[3] CSR, “MERS outbreaks,” World Health Organization – Regional Office for the Eastern Mediterranean. [Online]. 

[4]CDC, “COVID-19 Pandemic Planning Scenarios,” Centers for Disease Control and Prevention, 03-Apr-2022. [Online]. 

[5] “If you’ve been exposed to the coronavirus,” Harvard Health, 12-Apr-2022. [Online]

[6] CDC, “Symptoms of COVID-19,” Centers for Disease Control and Prevention, 04-Apr-2022. [Online] 

[7].Lauer, S. A., Grantz, K. H., Bi, Q., Jones, F. K., Zheng, Q., Meredith, H. R., Azman, A. S., Reich, N. G., & Lessler, J. (2020). The incubation period of Coronavirus disease 2019 (COVID-19) from publicly reported confirmed cases: Estimation and applicationAnnals of Internal Medicine172(9), 577–582.

[8] .Wang, Y., Chen, R., Hu, F., Lan, Y., Yang, Z., Zhan, C., Shi, J., Deng, X., Jiang, M., Zhong, S., Liao, B., Deng, K., Tang, J., Guo, L., Jiang, M., Fan, Q., Li, M., Liu, J., Shi, Y., … Tang, X. (2021). Transmission, viral kinetics and clinical characteristics of the emergent SARS-CoV-2 Delta VOC in Guangzhou, ChinaEClinicalMedicine40(101129), 101129.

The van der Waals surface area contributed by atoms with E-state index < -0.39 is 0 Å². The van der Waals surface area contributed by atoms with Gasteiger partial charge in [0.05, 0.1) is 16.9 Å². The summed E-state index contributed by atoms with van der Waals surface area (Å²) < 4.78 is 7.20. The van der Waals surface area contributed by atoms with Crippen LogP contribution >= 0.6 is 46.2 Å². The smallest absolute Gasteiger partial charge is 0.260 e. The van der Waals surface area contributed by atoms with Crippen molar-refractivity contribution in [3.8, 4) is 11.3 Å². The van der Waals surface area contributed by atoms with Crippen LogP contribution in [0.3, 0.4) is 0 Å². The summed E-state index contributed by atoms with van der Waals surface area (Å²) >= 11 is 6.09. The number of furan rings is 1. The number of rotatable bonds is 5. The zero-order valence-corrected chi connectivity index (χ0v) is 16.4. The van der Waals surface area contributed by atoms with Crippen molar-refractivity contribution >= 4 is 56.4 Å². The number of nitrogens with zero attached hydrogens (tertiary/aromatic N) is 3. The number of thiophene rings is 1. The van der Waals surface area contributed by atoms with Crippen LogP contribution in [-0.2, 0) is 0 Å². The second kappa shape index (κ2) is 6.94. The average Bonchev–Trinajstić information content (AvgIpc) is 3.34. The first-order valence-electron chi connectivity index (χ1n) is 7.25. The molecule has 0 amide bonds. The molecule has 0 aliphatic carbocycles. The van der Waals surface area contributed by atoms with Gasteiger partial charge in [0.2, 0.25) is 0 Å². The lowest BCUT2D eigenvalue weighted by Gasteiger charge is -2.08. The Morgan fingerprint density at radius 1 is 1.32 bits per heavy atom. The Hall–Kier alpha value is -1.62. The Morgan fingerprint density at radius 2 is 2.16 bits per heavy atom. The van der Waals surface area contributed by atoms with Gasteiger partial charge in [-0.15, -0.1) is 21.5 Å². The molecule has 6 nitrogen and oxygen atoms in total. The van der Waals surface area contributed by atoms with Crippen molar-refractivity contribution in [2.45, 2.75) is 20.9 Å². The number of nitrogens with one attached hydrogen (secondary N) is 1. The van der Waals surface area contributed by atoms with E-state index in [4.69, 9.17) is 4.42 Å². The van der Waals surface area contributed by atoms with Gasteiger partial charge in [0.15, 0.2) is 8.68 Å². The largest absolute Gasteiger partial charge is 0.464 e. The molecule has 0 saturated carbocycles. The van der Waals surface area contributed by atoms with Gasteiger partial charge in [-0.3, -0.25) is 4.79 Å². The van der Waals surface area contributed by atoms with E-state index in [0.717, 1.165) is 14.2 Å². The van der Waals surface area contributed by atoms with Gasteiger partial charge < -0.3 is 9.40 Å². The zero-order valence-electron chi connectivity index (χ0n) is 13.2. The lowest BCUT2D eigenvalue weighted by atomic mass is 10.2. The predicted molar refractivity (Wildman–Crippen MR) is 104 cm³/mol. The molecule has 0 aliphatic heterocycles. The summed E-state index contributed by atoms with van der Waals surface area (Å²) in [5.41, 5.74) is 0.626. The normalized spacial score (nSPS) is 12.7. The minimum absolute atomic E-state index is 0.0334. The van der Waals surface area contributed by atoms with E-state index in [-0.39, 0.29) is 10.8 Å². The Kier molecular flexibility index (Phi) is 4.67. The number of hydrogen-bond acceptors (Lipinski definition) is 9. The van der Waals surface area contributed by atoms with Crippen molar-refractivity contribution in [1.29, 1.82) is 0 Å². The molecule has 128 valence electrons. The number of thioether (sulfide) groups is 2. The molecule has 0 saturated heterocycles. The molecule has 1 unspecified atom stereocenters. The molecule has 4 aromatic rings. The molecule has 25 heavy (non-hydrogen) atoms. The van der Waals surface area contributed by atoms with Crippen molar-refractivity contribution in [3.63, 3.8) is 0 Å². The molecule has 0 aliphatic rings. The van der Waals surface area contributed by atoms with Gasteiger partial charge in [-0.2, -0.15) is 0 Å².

[9] L. Jansen et al., “Investigation of a SARS-CoV-2 B.1.1.529 (Omicron) variant cluster – Nebraska, November-December 2021,” MMWR Morb. Mortal. Wkly. Rep., vol. 70, no. 5152, pp. 1782–1784, 2021

[10]CDC, “COVID-19 information for specific groups of people,Centers for Disease Control and Prevention, 30-Mar-2022. [Online]

[11] CDC, “Risk for COVID-19 infection, hospitalization, and death by age group,” Centers for Disease Control and Prevention, 28-Mar-2022. [Online]

[12] CDC, “Assessing risk factors for severe COVID-19 illness,” Centers for Disease Control and Prevention, 26-Nov-2021. [Online]

[13] “COVID-19: Who’s at higher risk of serious symptoms?,” Mayo Clinic, 01-Mar-2022. [Online]

[14] R. H. Shmerling, “Which test is best for COVID-19?,Harvard Health, 10-Aug-2020. [Online]

[15] “PCR test for COVID-19: What it is, how it’s done, what the results mean,” Cleveland Clinic. [Online]

[16]MAGICapp,” [Online]

[17] Katella, K. (2022, March 1). 5 things to know about the Delta variant. Yale Medicine.  

[18] [Online]

[19]The fastest vaccine in history,” [Online]

[20]Office of the Commissioner, “COVID-19 vaccines,” U.S. Food and Drug Administration, 18-Apr-2022. [Online]. 

Chandana Balasubramanian

Chandana Balasubramanian is an experienced healthcare executive who writes on the intersection of healthcare and technology. She is the President of Global Insight Advisory Network, and has a Masters degree in Biomedical Engineering from the University of Wisconsin-Madison, USA.